These companies gave annualised returns of 11% on an average in the last five years, while shareholders of family-owned companies saw 5% annualised erosion
Seven of the top 10 best performing stocks in the last five years are family-owned. For example, Godrej Consumer and Bajaj Auto stocks are up six and a half times, while the Wockhardt stock has gone up six times.
But an analysis of the top 100 companies based on market capitalisation shows shareholders of professionally-managed firms have bigger reasons to smile. While these companies gave annualised returns of 11 per cent on an average in the last five years, shareholders of family-owned companies saw five per cent annualised erosion in their investments.
The analysis done by Morgan Stanley for the last five years as well as for the last 10 years shows minority shareholders are better off investing in a professionally-managed company which does not have a dominant single shareholder.
Within family-owned companies, those with 40 per cent or higher promoter holding outperform their peers.
“The widely held view is that respect for minority shareholders is more likely in a professionally-managed company than in a family-owned one,” says Ridham Desai, managing director of Morgan Stanley India.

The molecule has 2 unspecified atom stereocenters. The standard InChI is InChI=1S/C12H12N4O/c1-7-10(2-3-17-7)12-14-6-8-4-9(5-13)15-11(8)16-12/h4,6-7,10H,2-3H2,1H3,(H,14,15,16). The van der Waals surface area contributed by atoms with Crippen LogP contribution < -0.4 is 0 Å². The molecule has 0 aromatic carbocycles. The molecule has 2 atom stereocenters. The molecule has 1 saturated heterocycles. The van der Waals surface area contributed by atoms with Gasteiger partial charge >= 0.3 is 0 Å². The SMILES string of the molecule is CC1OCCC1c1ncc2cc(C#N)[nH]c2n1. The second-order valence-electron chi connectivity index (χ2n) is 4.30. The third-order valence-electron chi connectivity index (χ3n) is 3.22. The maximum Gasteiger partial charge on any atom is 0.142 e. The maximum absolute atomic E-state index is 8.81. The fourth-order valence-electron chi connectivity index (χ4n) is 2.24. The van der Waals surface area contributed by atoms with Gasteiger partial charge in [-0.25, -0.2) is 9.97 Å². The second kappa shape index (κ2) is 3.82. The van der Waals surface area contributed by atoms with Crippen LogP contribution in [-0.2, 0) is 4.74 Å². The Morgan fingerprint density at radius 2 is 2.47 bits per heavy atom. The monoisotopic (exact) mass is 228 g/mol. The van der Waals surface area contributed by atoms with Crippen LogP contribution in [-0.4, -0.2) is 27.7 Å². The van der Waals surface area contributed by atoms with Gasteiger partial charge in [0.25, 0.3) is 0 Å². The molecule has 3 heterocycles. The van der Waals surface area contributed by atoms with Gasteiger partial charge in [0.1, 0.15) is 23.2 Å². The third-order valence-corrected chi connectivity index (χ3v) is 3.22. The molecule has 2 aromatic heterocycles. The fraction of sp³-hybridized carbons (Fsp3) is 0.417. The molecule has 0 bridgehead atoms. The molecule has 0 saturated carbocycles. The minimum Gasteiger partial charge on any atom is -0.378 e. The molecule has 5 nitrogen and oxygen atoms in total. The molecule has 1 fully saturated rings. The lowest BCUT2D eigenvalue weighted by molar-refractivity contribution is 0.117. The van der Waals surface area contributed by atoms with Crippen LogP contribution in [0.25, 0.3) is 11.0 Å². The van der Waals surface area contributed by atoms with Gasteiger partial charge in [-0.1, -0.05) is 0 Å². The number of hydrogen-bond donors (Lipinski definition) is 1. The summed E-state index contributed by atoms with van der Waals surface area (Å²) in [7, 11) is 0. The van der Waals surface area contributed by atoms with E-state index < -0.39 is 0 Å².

The rewards for good governance and being fair to minority shareholders outweigh any concern over poor use of cash. After all, the market is paying multiple times profits in market capitalisation. To that extent, and given the long-term horizon that families tend to have about businesses, the bias is questionable, Desai said.
The data show investor bias is not wrong - stocks of professional-managed firms outperformed those owned by families.
In the longer term of 10 years, the average annual returns by family-owned companies are 17 per cent compared with 28 per cent by professionally managed companies. Returns from multinationals such as Hindustan Unilever are also good, at 21 per cent during the period.
Analysts said professionally-managed companies such as L&T and ITC have managed their businesses far better than family businesses in the downturn of the last five years. While L&T went abroad to hunt for more construction contracts, ITC’s focus on consumer products helped it face the slowdown.
Shareholders of Reliance Industries have lost 40 per cent in the last five years, while ITC’s stock price is up 200 per cent. “There are many factors that are in favour of professionally-managed companies. For example, free float and liquidity are far higher in such companies, apart from a takeover opportunity premium attached to them. Besides, investors pay a premium for companies with a higher corporate governance record,” says Avinash Gupta, head of financial advisory at Deloitte.